UNHCR – UNHCR lauds Philippines’ accession to 1961 statelessness convention

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Philippines. UNHCR supports government drive to give foundlings citizenship

Without a Filipino birth certificate, orphan Ramil Felino (centre), 37, is unable to marry his long-term partner Joy, 30, with whom he has a son Ramfel, 10.  © UNHCR/Roger Arnold

In a historic move, the Philippines has taken a major step towards eradicating statelessness in the country by acceding to the 1961 Convention on the Reduction of Statelessness, becoming the 78th country to do so.

UNHCR, the UN Refugee Agency, commends the strong commitment of the government of the Philippines to fulfilling the right of all individuals to a nationality and legal identity.

“I congratulate the Philippines for taking the important step of joining the 1961 Convention on the Reduction of Statelessness,” said the UN High Commissioner for Refugees, Filippo Grandi. “This shows a true commitment to closing the gaps that leave people, especially children, at risk of statelessness. Ensuring that everyone enjoys the right to a nationality is also part of building a peaceful and more stable world.”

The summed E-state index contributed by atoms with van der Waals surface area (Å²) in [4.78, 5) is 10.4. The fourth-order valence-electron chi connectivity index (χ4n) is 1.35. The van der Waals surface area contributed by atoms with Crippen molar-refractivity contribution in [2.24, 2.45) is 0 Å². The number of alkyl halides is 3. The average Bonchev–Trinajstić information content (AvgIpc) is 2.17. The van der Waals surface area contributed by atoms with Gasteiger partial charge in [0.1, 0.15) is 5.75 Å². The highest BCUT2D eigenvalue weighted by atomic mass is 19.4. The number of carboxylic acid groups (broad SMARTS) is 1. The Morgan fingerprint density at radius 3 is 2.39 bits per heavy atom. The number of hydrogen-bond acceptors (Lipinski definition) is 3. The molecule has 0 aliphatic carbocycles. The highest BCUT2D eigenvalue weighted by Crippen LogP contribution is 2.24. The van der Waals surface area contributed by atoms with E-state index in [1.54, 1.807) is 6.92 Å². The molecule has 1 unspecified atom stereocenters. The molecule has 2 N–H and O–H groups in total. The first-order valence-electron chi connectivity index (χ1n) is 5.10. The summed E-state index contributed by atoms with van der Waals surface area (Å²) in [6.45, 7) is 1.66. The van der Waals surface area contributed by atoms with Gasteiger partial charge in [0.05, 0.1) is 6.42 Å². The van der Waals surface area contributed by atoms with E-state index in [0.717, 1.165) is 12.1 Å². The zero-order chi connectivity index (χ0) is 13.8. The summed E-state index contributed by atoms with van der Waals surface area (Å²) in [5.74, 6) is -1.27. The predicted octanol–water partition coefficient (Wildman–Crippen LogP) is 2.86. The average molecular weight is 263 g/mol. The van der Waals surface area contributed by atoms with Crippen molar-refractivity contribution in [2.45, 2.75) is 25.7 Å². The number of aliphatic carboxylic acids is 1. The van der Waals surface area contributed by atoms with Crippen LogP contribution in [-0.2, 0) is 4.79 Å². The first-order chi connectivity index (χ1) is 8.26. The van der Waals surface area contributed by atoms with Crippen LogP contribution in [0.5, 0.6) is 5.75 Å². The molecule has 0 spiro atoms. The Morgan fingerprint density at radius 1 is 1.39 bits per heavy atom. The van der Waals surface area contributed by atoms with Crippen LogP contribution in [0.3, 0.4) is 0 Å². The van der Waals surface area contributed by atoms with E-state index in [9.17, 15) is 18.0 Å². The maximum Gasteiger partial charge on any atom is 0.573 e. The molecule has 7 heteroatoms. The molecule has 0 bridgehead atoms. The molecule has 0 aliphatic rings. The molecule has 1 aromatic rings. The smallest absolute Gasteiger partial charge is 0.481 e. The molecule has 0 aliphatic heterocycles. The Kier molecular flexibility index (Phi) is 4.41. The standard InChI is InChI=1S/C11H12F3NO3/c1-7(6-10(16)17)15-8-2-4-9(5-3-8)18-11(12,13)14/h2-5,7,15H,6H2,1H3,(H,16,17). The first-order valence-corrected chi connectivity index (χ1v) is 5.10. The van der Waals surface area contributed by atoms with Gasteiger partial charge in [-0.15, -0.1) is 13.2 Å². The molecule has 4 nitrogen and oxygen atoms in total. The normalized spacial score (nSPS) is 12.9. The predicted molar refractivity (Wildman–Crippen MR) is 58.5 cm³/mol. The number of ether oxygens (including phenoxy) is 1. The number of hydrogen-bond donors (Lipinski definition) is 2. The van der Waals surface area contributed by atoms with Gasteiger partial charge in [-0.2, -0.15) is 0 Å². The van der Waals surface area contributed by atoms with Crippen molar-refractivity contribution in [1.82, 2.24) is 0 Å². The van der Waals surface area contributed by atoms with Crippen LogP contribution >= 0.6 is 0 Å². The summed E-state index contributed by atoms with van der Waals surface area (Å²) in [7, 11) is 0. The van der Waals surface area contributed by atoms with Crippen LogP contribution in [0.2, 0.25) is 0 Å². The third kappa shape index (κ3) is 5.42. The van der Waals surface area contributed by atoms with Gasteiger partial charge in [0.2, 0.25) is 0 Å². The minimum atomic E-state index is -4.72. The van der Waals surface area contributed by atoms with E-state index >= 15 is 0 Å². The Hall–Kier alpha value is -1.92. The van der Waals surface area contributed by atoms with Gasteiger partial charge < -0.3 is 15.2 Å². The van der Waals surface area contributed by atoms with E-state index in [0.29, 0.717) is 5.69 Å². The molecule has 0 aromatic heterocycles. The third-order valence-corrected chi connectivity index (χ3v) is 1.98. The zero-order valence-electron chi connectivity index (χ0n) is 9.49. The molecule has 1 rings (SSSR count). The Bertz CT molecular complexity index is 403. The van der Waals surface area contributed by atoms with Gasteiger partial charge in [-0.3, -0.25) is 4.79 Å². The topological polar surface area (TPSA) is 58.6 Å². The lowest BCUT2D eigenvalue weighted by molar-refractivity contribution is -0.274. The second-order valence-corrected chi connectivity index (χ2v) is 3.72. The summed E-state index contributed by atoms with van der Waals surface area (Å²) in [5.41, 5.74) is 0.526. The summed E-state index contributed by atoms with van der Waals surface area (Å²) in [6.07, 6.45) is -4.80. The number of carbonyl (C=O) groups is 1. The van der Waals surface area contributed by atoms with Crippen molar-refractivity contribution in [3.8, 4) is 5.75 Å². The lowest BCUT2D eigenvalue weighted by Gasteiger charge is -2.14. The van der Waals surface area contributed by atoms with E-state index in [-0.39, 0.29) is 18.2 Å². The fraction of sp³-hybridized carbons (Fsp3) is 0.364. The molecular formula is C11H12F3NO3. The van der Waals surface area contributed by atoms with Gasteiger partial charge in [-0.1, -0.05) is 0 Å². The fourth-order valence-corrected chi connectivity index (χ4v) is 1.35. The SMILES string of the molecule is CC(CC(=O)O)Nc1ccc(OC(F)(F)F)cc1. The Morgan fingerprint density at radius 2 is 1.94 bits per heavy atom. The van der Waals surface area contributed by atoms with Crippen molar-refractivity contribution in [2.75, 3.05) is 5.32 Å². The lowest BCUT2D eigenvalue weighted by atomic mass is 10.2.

Recent global challenges and crises have highlighted how critical the right to a nationality is – and how the legal protection it affords can be lifesaving. Stateless people and those at risk of statelessness may be excluded from accessing basic rights and critical services, including healthcare, education and socio-economic assistance.

Worldwide, UNHCR’s statistical reporting counts 4.2 million stateless people in some 94 countries – including the Philippines. Given that most countries do not collect any data on statelessness, the actual figure is believed to be substantially higher.

The 1961 Convention provides several safeguards to prevent statelessness at birth and later in life. Most importantly, it allows children to acquire the nationality of the country in which they were born if they cannot be accorded any other nationality.

The Philippines also remains the first and only country in the region to have adopted the 1954 Convention relating to the Status of Stateless Persons. The hope now is that other countries will follow suit.

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